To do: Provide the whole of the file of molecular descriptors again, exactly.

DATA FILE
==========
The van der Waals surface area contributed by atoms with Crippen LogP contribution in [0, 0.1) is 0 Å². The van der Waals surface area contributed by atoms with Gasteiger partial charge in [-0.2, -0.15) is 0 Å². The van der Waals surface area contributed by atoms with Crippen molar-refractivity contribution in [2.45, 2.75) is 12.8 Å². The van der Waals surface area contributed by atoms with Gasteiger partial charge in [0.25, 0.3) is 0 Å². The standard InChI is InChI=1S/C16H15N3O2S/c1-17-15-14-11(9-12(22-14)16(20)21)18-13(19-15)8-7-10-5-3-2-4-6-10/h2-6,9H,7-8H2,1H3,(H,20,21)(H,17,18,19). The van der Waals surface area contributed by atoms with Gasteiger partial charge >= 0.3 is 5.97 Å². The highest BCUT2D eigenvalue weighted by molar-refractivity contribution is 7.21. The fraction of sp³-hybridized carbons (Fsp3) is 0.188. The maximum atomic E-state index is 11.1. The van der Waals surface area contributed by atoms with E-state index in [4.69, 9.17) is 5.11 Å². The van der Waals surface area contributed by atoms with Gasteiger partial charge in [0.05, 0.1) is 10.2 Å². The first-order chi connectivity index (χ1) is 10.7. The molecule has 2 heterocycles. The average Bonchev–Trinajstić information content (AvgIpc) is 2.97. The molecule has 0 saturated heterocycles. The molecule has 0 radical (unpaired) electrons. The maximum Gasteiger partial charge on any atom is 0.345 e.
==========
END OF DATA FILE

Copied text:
The van der Waals surface area contributed by atoms with Crippen LogP contribution in [0, 0.1) is 0 Å². The van der Waals surface area contributed by atoms with Gasteiger partial charge in [-0.2, -0.15) is 0 Å². The van der Waals surface area contributed by atoms with Crippen molar-refractivity contribution in [2.45, 2.75) is 12.8 Å². The van der Waals surface area contributed by atoms with Gasteiger partial charge in [0.25, 0.3) is 0 Å². The standard InChI is InChI=1S/C16H15N3O2S/c1-17-15-14-11(9-12(22-14)16(20)21)18-13(19-15)8-7-10-5-3-2-4-6-10/h2-6,9H,7-8H2,1H3,(H,20,21)(H,17,18,19). The van der Waals surface area contributed by atoms with Gasteiger partial charge >= 0.3 is 5.97 Å². The highest BCUT2D eigenvalue weighted by molar-refractivity contribution is 7.21. The fraction of sp³-hybridized carbons (Fsp3) is 0.188. The maximum atomic E-state index is 11.1. The van der Waals surface area contributed by atoms with E-state index in [4.69, 9.17) is 5.11 Å². The van der Waals surface area contributed by atoms with Gasteiger partial charge in [0.05, 0.1) is 10.2 Å². The first-order chi connectivity index (χ1) is 10.7. The molecule has 2 heterocycles. The average Bonchev–Trinajstić information content (AvgIpc) is 2.97. The molecule has 0 saturated heterocycles. The molecule has 0 radical (unpaired) electrons. The maximum Gasteiger partial charge on any atom is 0.345 e.